The European Central Bank (ECB) is poised to give homeowners a hammer blow today with a second sharp rate hike.
Interest rates could rise by as much as 0.75 percentage points, adding €900 to the annual cost of repaying a typical tracker mortgage. This is followed by an increase of 0.5 percentage points in July.
The combination of a significant increase this week on top of the July increase would mean a family with a €200,000 tracker plan would have to pay an additional €117 per month.
Calculated over a whole year, the repayments would be €1,400 higher.
There are nearly half a million tracker or variable rate mortgage account holders who are vulnerable to higher European interest rates.
The big three banks spared adjustable-rate customers ahead of the ECB’s July hike, but that’s unlikely to happen this time around. Customers with a variable interest rate and a mortgage of 200,000 euros with a term of 25 years can expect an increase of 0.75 percentage points in additional monthly repayments of 78 euros.
Over a year, this is an additional €930 in mortgage costs.
Economists said it was not certain the rate hike would be 0.75 percent today – it could be another 0.5 percentage point rise – but they still expected rates to rise 1.5 percentage points by the end of the year would rise.
Goodbody Stockbrokers economist Dermot O’Leary said it’s a coin toss whether rates rise 0.5 percentage point or 0.75 percentage point.
Wholesale money markets are pricing in the higher hike, he said, but a severe energy-related recession could mean a 0.5 percent rate would be introduced.
However, Mr O’Leary said he expected the ECB’s refinancing rate to be 2 per cent by the end of this year, so it was a question of when, not if, aggressive rate hikes would be implemented.
dr Tom McDonnell, co-director of the Nevin Economic Research Institute think tank, said the higher rate hike was more likely because “the ECB is spooked by how quickly the euro has fallen below the dollar.”
Independent economist Austin Hughes said money markets were pricing in a “huge rate hike”.
He said there was a possibility of further rate hikes next month and in December as the ECB tries to control inflation.
A number of ECB governors were recently quoted as endorsing a sharp rate hike.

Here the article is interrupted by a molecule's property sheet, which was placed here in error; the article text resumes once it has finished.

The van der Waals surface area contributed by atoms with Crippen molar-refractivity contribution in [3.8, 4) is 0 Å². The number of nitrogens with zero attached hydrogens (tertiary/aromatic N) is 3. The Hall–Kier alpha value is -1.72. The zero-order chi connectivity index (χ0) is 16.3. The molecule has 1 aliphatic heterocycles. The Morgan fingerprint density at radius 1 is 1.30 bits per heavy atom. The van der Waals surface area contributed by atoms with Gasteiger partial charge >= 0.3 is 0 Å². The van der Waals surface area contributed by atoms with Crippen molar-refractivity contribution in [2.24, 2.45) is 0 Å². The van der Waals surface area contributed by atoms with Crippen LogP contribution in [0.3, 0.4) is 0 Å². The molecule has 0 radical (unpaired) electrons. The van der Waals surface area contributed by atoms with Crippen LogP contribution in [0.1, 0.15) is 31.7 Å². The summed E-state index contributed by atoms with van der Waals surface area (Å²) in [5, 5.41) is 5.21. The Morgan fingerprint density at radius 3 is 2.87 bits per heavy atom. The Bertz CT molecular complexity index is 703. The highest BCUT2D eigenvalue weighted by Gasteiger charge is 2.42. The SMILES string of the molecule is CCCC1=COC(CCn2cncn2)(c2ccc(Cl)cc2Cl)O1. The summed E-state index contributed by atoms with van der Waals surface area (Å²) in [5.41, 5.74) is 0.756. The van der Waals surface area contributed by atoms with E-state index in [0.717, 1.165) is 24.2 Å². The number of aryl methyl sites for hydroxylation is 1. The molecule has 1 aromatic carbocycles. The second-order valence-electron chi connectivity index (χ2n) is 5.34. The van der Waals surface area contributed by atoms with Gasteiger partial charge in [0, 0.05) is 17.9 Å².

Speaking at Jackson Hole’s annual central bank symposium in Wyoming late last month, ECB board member Isabel Schnabel said the ECB must show “determination” to tame inflation.
Under this approach, the central bank would be “more responsive to the current inflationary spike, even at the risk of lower growth and higher unemployment,” Ms Schnabel said.
In her speech, she emphasized that people had to “trust” that the ECB would restore their purchasing power.
The Frankfurt-based institution is already catching up with other central banks, including those in the US and UK, which have begun raising rates harder and faster in response to inflation.
The ECB’s so-called forward guidance, which restricted its scope for action, was dropped.
ECB President Christine Lagarde announced in July that political decision-makers would now make their decisions “meeting by meeting”.
The 25-strong Governing Council surprised at its last meeting in July with a 50 basis point hike, the first rate hike in 11 years.
ECB chiefs are keen to bring inflation under control, which stands at 9.1 percent in the currency zone. They hope that raising interest rates will help calm the rise in prices, although a number of economists have said such a move will do nothing to halt rising energy prices.
https://www.independent.ie/news/average-mortgage-hikes-of-up-to-900-a-year-as-european-central-bank-is-poised-to-raise-rates-again-41970460.html Average mortgage increases of up to €900 a year as the European Central Bank poised to hike rates again